- We look forward to being with our families and close friends—yet it can all go sideways quickly.
- Close relationships are the most powerful triggers that will sabotage joy.
- You are fully responsiblefor both your happiness and response to triggers.
- Understanding how to process triggers allows you to experience joy—even in the midst of chaos.
Co-authored by Dr. Les Aria
There are many ways to enjoy family and friends during this time of year. It is supposed to be a season of peace and joy. Yet some levels of crises keep happening at holiday family gatherings, and we keep gravitating back to the same historically chaotic situations. However, once you have navigated the obstacles to actually being with your friends or family, it would be reasonable to expect to relax and enjoy them.
Defining a trigger
The basic problem arises from people in close relationships triggering each other. What does being “triggered” mean? We survive by learning from prior experiences what is safe or threatening, includes emotional states, which are processed in a similar manner as physical threats. Many, if not most, mental threats are perceived and are based on cognitive distortions. You will nevertheless be fired up. Your physiological states determine your psychological states; vice-versa.
Anytime you feel anxious or angry, something in the present has been connected to a situation in the past that was perceived as threatening or dangerous. Your adult brain still processes it in the same manner. You have been triggered.
The problem arises that once you are triggered, you are now in the past and not the present. You have lost awareness of the present moment, which is at the core of functional human relationships.
As your earliest and most powerful programming happens with your immediate family, they are the strongest and most consistent triggers. Close relationships are not far behind. The deeper problem is that, when you are in the state of threat physiology, the activity of your brain shifts from the neocortex (thinking centers) of your brain to the lower regions (survival) of your brain, and you cannot think clearly. It is not possible. As a result, your behaviors or those of others may be less than ideal.
What can you do? Here are some suggestions.
Dealing with triggers
The first and necessary step is to understand the problem. There are many resources that will help you understand the nature of chronic mental and physical pain. The essence of chronic disease is sustained exposure to your body’s threat chemistry—in other words, being constantly triggered. Here are a few practical suggestions.
Triggers are a whole-body response to a real or perceived threat. Here are three behavioral/physical cues to help you identify that you are being triggered so that you do not have to become fully activated by past family triggers.
- Mood Shifts: Notice when you experience a mood shift. Do not suppress the emotions. Burying emotions alive will lead you to step on them at some point during the holidays–KABOOM!
- Tension Shifts: Notice when you experience sudden muscle tension in your body. Check your shoulders right now for anxiety and anger/suppression of emotions.
- Breath Shifts: Notice how often you hold your breath when around certain family members. You know who they are! Are you holding your breath? Are you breathing shallowly? Are you breathing rapidly?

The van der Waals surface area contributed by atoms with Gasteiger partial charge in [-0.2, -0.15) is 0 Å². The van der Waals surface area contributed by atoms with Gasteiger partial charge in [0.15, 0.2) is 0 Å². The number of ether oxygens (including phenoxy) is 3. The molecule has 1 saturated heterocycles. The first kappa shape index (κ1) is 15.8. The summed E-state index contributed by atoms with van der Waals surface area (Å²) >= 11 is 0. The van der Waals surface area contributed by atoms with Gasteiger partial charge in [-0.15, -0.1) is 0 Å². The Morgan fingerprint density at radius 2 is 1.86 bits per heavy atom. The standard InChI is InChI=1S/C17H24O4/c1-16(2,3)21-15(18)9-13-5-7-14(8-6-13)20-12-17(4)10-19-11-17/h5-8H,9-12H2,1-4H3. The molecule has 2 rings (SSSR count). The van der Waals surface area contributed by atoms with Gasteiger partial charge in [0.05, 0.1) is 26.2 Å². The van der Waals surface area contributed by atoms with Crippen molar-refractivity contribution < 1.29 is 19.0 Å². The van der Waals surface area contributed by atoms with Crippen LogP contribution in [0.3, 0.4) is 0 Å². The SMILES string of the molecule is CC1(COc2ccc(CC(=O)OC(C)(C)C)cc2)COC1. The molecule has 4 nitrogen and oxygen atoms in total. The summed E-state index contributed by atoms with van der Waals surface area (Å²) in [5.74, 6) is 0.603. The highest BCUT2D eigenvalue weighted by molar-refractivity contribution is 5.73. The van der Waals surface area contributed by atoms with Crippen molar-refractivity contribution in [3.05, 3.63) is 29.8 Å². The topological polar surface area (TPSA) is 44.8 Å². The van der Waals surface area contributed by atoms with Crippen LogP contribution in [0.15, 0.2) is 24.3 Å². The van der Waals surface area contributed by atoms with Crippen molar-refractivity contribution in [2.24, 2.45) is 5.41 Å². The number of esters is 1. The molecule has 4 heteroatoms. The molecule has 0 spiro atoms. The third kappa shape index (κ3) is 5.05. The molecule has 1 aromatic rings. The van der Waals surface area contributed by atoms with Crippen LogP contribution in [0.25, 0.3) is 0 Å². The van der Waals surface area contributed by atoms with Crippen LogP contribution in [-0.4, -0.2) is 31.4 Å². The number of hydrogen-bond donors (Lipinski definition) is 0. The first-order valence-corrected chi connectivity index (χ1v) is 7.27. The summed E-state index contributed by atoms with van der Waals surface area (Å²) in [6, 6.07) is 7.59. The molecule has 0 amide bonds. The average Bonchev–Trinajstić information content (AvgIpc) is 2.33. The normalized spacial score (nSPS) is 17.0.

What are the triggers when you are around your family?
- Criticism is one of the most common triggers.
- Financial worries from food to travel plans
- Feeling pressured to be happy or positive
These are just a few of many triggers–know yours.
Practical tips to process triggers
- Manage expectations. Holidays have a way of making us want the Hollywood version, a beautiful scene where everyone gets along. Not everyone experiences such stuff. Dashed hopes make things worse. Once you understand how to remain calm during any level of chaos, no one can take away your capacity to enjoy yourself.
- Utilize mind/body practices. The learned skills of breath work, meditation, exercising, expressive writing, restful sleep, humming, relaxing music, and mindfulness are helpful. Each person has their own set of tools that works best for them. If you haven’t learned to regulate your stress response, please make the effort to do so. The skills eventually become automatic with practice, and the holidays are a great opportunity to practice.
- Avoid all negative conversation, period. No complaining, gossiping, criticism, giving unasked for advice, or discussing your pain or medical care. This is something that is basic to healing and important to do the rest of your life. Consider how much time you are spending in this type of activity.
- Create some “space” in your brain before you take any actions. “5–3–2” is one strategy, discussed here.
- No action in a reaction
- Flip the switch
- Move on
5. Take time for yourself. This is something we practice and preach about. Set time aside from everyone. Go for a walk before the hoopla starts if you are staying with your family. Break away from the family during the day or when you need some space to “come back online.”
Keep your perspective! Remember that you always have choices—once your brain is back online. Keep focused on who or what is important to you. How do you wish to show up for the holidays? Practicing the skills discussed, especially noticing when you are triggered and doing something about it. will help you keep your love, peace, and joy during the holidays.
As always, be kind to yourself. Let the holidays begin!
Dr. Les Aria, who is an experienced pain psychologist working in Northern California. He brings a wide range of approaches into successfully treating and solving chronic mental and physical pain.